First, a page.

First, to cite Tengku Dato Ab Ghafar Tengku Mohamed, the Malaysian facilitator, the two panels are now reading the same paragraphs in the same book — alluding to their negotiation being confined to the same key points of the “Decision Points on Principle”. But do they have the same interpretations of the same key points?


In his latest statement to MindaNews, the Tengku qualified his assessment as reading “the same paragraph but still long paragraph”. The “Decision” has ten key points or principles. Whatever disagreements they have in these key points – incidental, casual or contentious – will take time to resolve — perhaps long time for the contentious ones.


Second, set to be finalized next month and for signing in the same month is framework agreement, not final agreement. Unless it has a special meaning, “framework” means an outline of the final agreement based on the ten-point “Decision Points on Principle”. Such a framework still has to be fleshed out into a final agreement. By itself, framework agreement is not implementable.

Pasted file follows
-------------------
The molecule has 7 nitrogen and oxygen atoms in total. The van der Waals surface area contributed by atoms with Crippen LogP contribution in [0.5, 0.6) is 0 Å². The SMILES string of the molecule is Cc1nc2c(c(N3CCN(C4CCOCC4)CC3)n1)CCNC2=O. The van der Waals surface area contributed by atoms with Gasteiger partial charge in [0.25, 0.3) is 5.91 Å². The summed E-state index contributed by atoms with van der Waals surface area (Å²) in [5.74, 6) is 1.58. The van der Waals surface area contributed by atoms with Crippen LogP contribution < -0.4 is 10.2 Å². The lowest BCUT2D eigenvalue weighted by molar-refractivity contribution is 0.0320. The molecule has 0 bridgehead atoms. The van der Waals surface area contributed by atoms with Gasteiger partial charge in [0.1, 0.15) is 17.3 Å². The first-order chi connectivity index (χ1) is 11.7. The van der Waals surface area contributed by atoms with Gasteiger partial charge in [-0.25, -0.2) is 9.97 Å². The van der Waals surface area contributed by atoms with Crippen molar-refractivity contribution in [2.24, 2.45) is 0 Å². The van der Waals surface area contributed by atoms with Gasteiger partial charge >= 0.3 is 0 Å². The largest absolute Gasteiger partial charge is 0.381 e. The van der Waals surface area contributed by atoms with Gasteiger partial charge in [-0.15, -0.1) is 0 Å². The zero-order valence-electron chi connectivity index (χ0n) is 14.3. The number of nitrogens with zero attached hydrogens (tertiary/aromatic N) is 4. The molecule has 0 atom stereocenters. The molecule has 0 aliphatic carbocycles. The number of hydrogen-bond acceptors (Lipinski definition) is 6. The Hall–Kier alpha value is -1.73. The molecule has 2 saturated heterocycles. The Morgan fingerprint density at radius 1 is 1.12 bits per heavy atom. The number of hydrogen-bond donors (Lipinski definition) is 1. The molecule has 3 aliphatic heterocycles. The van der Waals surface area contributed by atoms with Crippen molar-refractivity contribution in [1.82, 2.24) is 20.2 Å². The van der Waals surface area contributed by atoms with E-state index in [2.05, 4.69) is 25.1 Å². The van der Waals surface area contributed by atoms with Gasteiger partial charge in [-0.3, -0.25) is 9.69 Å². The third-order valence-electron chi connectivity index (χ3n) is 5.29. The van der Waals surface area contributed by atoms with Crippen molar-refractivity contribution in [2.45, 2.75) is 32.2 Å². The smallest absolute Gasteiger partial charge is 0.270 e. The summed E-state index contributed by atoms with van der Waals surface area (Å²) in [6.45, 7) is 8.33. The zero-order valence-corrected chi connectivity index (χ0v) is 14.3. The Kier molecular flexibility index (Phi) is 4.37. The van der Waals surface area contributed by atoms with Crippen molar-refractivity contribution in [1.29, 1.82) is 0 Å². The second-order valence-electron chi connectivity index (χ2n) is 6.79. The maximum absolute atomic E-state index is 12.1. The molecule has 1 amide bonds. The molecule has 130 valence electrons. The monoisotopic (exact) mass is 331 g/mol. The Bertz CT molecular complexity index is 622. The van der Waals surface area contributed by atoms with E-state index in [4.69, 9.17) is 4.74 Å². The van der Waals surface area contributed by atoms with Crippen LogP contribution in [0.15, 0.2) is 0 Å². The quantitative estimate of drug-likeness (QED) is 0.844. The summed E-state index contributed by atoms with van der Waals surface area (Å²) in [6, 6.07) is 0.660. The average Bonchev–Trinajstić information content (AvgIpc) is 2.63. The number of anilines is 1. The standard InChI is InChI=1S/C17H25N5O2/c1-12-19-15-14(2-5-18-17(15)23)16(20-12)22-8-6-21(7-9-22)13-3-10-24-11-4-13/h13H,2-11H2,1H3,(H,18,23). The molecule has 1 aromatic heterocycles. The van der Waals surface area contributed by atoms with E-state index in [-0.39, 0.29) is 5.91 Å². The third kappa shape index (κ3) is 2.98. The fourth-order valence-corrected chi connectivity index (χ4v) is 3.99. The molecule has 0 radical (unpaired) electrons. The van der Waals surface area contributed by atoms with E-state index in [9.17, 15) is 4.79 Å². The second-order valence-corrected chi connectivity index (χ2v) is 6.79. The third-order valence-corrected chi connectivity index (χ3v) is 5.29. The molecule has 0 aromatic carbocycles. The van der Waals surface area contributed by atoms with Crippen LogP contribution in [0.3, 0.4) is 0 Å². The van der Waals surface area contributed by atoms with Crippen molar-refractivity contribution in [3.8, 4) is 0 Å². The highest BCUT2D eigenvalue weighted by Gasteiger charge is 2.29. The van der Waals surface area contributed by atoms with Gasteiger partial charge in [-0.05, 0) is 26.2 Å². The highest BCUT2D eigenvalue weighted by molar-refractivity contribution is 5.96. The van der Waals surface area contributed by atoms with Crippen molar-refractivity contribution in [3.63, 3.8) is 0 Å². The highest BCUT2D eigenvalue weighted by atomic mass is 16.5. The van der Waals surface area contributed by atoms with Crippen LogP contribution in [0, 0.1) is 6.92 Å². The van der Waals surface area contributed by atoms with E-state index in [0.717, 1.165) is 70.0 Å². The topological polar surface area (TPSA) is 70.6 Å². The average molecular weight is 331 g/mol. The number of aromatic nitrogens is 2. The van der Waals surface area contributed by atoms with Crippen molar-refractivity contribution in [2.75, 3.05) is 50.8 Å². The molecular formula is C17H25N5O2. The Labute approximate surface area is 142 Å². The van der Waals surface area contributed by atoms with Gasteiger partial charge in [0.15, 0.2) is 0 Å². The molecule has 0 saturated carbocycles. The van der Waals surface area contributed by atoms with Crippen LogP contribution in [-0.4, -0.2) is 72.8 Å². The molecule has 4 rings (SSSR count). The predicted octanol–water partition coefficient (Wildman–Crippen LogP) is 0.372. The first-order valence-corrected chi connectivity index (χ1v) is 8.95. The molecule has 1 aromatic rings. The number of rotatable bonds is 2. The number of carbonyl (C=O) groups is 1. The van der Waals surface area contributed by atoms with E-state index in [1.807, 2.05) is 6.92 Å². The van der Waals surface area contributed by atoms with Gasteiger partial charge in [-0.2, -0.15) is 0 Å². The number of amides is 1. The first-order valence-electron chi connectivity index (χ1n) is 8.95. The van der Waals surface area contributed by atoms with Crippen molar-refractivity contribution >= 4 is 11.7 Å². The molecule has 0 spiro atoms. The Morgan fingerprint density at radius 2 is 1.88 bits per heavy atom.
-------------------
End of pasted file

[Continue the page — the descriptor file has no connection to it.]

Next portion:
A final agreement is not immediately implementable. The Congress has to enact it into an organic law. Besides the time it will take the Congress to enact the law, it will surely revise some provisions thereby altering the agreement. Will MILF accept an altered agreement, if not to their liking, and support its passage in the subsequent referendum?


Can fleshing out the framework, enacting the final agreement into a law acceptable to MILF and having it ratified in the referendum be done in the remaining months of the first half of the Aquino administration?


Third, Government has repeatedly made the assurance that President Benigno Simeon C. Aquino III is “committed to a just and lasting peace”. Meaning, he will grant all within his powers what will bring “just and lasting peace”.